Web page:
We're not so Crazy After All: The Chaos Theory Applied to Family Dynamics
What does chaos systems and theory have in common with family dynamics and family systems?
It’s seems quite a bit. According to research and family advisor, Gunther Weil “Family culture is constituted by energetic fields. These are generative controls - people’s values, beliefs and ideas are creating self-organizing “implicate order,” not hierarchical authority. The strongest energy fields emanate from shared meaning – the shared values or values system which is the Strange Attractor creating and sustaining the family culture.” – The Quantum – Chaos Family Advisor World View
For those who are not familiar with chaos theory here’s a brief primer:
It is a complex system of how things are connected together in a non-linear fashion with seemingly unpredictable connections. These connections are dependent upon what the initial condition was that started the ball in motion. An example of this is the “Butterfly Effect” – when a butterfly flaps its wings the ripple effect can cause a hurricane in another part of the world.
“Butterfly effect is the sensitive dependence on initial conditions in which a small change in one state of a deterministic nonlinear system can result in large differences in a later state.”
The goal of any system is to achieve stasis.
The goal of a chaos system is to, “achieve some level of predictive understanding without relying on established causal and deterministic expectations and models.” Because chaos is just that – unpredictably chaotic that triggers reactions that are seemingly not connected to the original event, aiming towards a level of predictive understanding is as close to stasis as one might get within this system.
So what does this have to do with families?
A family is a grouping of individuals with a shared culture and mores built upon shared values. Those values, according to Mr. Weil are classified as Control, Relational and Developmental. The qualities of these types of values are:
- Control – Organizing, planning, managing risk
- Relational – Harmony among people, intergenerational
- Developmental – Learning, changing, evolution, transformation
“Basic beliefs and values that form its organisational culture are the parameters that will lead the company to its success (or not) in long term. Values will guide people’s behaviour and work conduct into achieving the desired results, just as do the attractors. There's a strong analogy between organisation values and strange attractors; both lead a system to its aimed status. The key question is how to build values within an organisation” Weil, Organizational Values as Attractors of Chaos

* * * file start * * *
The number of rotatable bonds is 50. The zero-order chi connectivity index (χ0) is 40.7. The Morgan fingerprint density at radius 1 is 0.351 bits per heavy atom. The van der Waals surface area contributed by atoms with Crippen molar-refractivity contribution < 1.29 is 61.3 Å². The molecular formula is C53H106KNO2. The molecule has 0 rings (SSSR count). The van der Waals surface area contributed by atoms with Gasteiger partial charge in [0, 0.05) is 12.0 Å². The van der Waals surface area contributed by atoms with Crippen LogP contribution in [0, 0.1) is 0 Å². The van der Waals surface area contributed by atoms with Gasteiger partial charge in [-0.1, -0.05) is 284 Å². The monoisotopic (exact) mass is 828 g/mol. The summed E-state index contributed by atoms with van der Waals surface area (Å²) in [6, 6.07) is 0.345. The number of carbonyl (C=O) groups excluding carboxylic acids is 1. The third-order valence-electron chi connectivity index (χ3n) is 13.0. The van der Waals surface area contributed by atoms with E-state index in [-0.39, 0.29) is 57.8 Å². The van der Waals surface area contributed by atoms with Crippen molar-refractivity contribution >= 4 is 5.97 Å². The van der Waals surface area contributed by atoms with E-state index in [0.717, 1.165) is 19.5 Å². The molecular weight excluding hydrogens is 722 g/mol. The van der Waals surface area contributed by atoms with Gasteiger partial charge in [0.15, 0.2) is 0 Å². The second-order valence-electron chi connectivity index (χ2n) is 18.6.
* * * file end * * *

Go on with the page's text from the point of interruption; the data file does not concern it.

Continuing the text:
How these three value sets fit together is described in the graphic below. Where values around control and the developmental values form what are identified as the relational values. These three sets lead to creating the culture of the family or the family business. So when there is conflict or inconsistencies between members in their values there is pressure put on the system to adjust the culture or to reinforce the culture of the family or the family business.
Why values act as a strange attractor with the family chaos system is because the values within each unique family or family business are so different AND because individuals are attracted to certain values at a greater level than other values within the same system YET when push comes to shove, at the end of the day, when critical decisions need to be made within the system the collective values are what people hang their hats on.
When I work with families I have the individuals articulate their personal values (what they fall back on when they have to make an important decision). Then I have the family or the family business leaders walk around and see the values that the individuals have identified. From this we pull out the overlapping values and those that may be in conflict with each other. By doing this exercise we are able to see how values influence key decisions and what the default will be for the system. For many who go through this exercise it is an ‘a-ha’ moment as it sheds light on the behaviour and the reaction that they see their family members and peers have when faced with some critical decisions.
Working from a starting point of values through to an end point of articulating security (financial, social, business, etc.) creates a stronger foundation, in my opinion, than when you start with an end point in mind (i.e. focusing on the financial stability). I believe this because if you don’t know what your default values are, or what the default values are for the others in your sphere of influence you likely won’t be satisfied when external pressures come into play and challenge the values of the group or of yourself.